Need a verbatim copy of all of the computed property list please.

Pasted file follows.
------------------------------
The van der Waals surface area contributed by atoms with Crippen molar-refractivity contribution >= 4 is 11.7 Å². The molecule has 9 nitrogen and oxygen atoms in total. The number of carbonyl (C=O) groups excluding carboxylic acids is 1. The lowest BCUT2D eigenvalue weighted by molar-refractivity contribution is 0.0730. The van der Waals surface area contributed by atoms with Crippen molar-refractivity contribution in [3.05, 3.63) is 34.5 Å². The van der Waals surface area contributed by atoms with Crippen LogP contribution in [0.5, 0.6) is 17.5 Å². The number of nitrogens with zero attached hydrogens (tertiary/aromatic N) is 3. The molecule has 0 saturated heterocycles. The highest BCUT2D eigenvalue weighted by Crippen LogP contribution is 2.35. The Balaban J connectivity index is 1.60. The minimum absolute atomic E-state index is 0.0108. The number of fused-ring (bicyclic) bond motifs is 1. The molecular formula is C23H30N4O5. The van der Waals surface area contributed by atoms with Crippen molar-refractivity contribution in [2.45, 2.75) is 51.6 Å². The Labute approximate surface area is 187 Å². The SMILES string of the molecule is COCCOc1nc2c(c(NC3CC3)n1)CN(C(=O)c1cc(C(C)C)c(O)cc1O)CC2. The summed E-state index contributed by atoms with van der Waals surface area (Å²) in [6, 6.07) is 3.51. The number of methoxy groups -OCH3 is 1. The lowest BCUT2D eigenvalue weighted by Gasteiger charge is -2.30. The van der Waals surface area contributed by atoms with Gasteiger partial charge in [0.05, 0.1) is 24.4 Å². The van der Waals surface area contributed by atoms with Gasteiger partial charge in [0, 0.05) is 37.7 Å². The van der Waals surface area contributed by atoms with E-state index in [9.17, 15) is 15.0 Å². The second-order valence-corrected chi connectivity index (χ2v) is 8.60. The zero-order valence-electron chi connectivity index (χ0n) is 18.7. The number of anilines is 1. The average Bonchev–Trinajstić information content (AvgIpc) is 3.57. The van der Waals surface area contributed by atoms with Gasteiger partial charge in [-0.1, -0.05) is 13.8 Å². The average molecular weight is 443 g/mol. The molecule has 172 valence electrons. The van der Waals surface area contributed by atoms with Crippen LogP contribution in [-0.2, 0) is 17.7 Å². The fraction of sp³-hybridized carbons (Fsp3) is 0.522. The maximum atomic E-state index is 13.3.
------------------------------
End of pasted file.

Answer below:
The van der Waals surface area contributed by atoms with Crippen molar-refractivity contribution >= 4 is 11.7 Å². The molecule has 9 nitrogen and oxygen atoms in total. The number of carbonyl (C=O) groups excluding carboxylic acids is 1. The lowest BCUT2D eigenvalue weighted by molar-refractivity contribution is 0.0730. The van der Waals surface area contributed by atoms with Crippen molar-refractivity contribution in [3.05, 3.63) is 34.5 Å². The van der Waals surface area contributed by atoms with Crippen LogP contribution in [0.5, 0.6) is 17.5 Å². The number of nitrogens with zero attached hydrogens (tertiary/aromatic N) is 3. The molecule has 0 saturated heterocycles. The highest BCUT2D eigenvalue weighted by Crippen LogP contribution is 2.35. The Balaban J connectivity index is 1.60. The minimum absolute atomic E-state index is 0.0108. The number of fused-ring (bicyclic) bond motifs is 1. The molecular formula is C23H30N4O5. The van der Waals surface area contributed by atoms with Crippen molar-refractivity contribution in [2.45, 2.75) is 51.6 Å². The Labute approximate surface area is 187 Å². The SMILES string of the molecule is COCCOc1nc2c(c(NC3CC3)n1)CN(C(=O)c1cc(C(C)C)c(O)cc1O)CC2. The summed E-state index contributed by atoms with van der Waals surface area (Å²) in [6, 6.07) is 3.51. The number of methoxy groups -OCH3 is 1. The lowest BCUT2D eigenvalue weighted by Gasteiger charge is -2.30. The van der Waals surface area contributed by atoms with Gasteiger partial charge in [0.05, 0.1) is 24.4 Å². The van der Waals surface area contributed by atoms with Gasteiger partial charge in [0, 0.05) is 37.7 Å². The van der Waals surface area contributed by atoms with E-state index in [9.17, 15) is 15.0 Å². The second-order valence-corrected chi connectivity index (χ2v) is 8.60. The zero-order valence-electron chi connectivity index (χ0n) is 18.7. The number of anilines is 1. The average Bonchev–Trinajstić information content (AvgIpc) is 3.57. The van der Waals surface area contributed by atoms with Gasteiger partial charge in [-0.1, -0.05) is 13.8 Å². The average molecular weight is 443 g/mol. The molecule has 172 valence electrons. The van der Waals surface area contributed by atoms with Crippen LogP contribution in [-0.2, 0) is 17.7 Å². The fraction of sp³-hybridized carbons (Fsp3) is 0.522. The maximum atomic E-state index is 13.3.